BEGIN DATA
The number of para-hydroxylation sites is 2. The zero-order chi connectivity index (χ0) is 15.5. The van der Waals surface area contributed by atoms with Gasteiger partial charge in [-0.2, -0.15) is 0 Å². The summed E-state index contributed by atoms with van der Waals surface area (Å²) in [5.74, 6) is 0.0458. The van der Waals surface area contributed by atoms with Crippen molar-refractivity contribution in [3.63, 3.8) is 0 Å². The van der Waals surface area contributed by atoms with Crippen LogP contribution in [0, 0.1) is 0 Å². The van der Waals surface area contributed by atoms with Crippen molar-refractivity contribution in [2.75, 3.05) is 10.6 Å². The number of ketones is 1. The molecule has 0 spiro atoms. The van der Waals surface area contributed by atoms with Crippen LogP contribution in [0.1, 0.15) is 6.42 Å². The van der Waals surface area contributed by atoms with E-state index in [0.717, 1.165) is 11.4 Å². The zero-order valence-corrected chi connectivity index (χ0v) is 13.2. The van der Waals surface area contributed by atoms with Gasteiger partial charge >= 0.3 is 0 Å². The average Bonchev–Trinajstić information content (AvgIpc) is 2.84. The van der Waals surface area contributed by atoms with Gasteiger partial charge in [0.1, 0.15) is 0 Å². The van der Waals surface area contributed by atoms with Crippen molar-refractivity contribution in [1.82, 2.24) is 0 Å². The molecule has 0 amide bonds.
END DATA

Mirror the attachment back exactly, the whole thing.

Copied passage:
The number of para-hydroxylation sites is 2. The zero-order chi connectivity index (χ0) is 15.5. The van der Waals surface area contributed by atoms with Gasteiger partial charge in [-0.2, -0.15) is 0 Å². The summed E-state index contributed by atoms with van der Waals surface area (Å²) in [5.74, 6) is 0.0458. The van der Waals surface area contributed by atoms with Crippen molar-refractivity contribution in [3.63, 3.8) is 0 Å². The van der Waals surface area contributed by atoms with Crippen LogP contribution in [0, 0.1) is 0 Å². The van der Waals surface area contributed by atoms with Crippen molar-refractivity contribution in [2.75, 3.05) is 10.6 Å². The number of ketones is 1. The molecule has 0 spiro atoms. The van der Waals surface area contributed by atoms with Crippen LogP contribution in [0.1, 0.15) is 6.42 Å². The van der Waals surface area contributed by atoms with E-state index in [0.717, 1.165) is 11.4 Å². The zero-order valence-corrected chi connectivity index (χ0v) is 13.2. The van der Waals surface area contributed by atoms with Gasteiger partial charge >= 0.3 is 0 Å². The average Bonchev–Trinajstić information content (AvgIpc) is 2.84. The van der Waals surface area contributed by atoms with Gasteiger partial charge in [0.1, 0.15) is 0 Å². The van der Waals surface area contributed by atoms with Crippen molar-refractivity contribution in [1.82, 2.24) is 0 Å². The molecule has 0 amide bonds.